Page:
• Thank you xx

  • It's a rotten feeling when you replay unpleasant stuff and think of all the smart replies you could have come up with.

    I was in a line of traffic yesterday and, after my left indicator had been blinking for quite a while, the traffic moved on and I started turning left. I narrowly missed a cyclist (lycra & all the trimmings) who was trying to pass me on the inside and who screamed 'You ******* stupid bitch ; you nearly wiped me out !'

    If only I'd had the presence of mind to remind him that he'd just broken a cardinal rule in the highway code I might not have festered for days. Hindsight really is a wonderful thing !

    Hope you're feeling better today Katy. xx

  • I hate bikers/trucks who feel they own the road - yes I try and make sure I'm in the right according to the Highway Code at all times! I've felt better - there was another incident today with my elder 4 year old and an autistic child who wouldn't leave him alone :-/ getting a bit fed up of judgmental mothers! I try my best with my kids, as I do in all aspects of life! However I did have a heart to heart with my hubby last night giving me a bit of a confidence boost so I'm definitely trying to hold on to that! I hope you've had a nice day Cat xxx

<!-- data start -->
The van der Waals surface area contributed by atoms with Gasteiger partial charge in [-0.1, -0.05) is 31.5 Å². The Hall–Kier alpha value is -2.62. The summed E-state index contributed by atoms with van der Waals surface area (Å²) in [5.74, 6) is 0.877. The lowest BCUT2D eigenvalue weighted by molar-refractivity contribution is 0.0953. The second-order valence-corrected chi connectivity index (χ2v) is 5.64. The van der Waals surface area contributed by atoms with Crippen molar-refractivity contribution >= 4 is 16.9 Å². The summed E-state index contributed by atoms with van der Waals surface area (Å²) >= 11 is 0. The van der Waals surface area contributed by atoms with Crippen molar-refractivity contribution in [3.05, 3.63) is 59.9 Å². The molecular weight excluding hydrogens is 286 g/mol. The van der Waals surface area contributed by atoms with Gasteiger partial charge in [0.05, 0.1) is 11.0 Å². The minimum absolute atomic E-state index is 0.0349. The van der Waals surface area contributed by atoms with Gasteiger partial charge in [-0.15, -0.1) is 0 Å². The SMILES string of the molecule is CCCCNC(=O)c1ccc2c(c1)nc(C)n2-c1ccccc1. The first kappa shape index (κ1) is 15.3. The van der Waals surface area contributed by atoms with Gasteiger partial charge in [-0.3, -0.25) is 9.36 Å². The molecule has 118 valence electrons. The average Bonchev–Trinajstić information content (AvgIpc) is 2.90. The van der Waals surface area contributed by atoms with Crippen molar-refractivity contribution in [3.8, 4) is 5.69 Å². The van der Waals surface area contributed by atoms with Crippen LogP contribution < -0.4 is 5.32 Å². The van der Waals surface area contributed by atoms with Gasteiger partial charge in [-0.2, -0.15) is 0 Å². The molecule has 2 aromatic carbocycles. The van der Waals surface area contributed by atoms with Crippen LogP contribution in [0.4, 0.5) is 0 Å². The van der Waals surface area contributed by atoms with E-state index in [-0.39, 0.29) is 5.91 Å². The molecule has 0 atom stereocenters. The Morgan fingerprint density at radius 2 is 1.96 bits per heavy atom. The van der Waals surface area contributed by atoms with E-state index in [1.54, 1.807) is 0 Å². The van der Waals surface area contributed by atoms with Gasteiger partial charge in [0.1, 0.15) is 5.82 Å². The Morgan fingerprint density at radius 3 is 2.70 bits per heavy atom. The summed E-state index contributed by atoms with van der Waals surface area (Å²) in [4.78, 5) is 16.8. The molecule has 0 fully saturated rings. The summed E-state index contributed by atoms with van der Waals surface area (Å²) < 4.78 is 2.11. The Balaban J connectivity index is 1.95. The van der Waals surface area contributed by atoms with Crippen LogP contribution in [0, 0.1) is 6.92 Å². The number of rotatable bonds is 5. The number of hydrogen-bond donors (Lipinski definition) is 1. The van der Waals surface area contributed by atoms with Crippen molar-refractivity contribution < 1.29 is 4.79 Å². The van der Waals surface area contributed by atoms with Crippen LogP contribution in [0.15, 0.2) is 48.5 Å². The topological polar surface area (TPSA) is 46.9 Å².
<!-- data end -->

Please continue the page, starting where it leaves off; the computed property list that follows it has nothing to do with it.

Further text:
• Better than yesterday with no traffic incidents! 😜 Xx

  • Part of it is just different parenting styles, Katy, children don't obey the same social parameters we set, and different parents have different ways of working through that. (My sister-in-law once ripped into me for telling her daughter 'No!', with a blithery-nonsense "We don't tell her 'No', because it's negative!"- I'd told the over-entitled little madam 'No!', because she was pulling my dog's tail, and then decided to go with "India, if you pull the dog's tail, she might bite your face off, and then you'll have no face.", with a sweet smile...)

    Don't pull yourself apart, children are demanding WITHOUT brain injuries impeding our processing speed, and, if nothing was on fire, you didn't need to react instantly.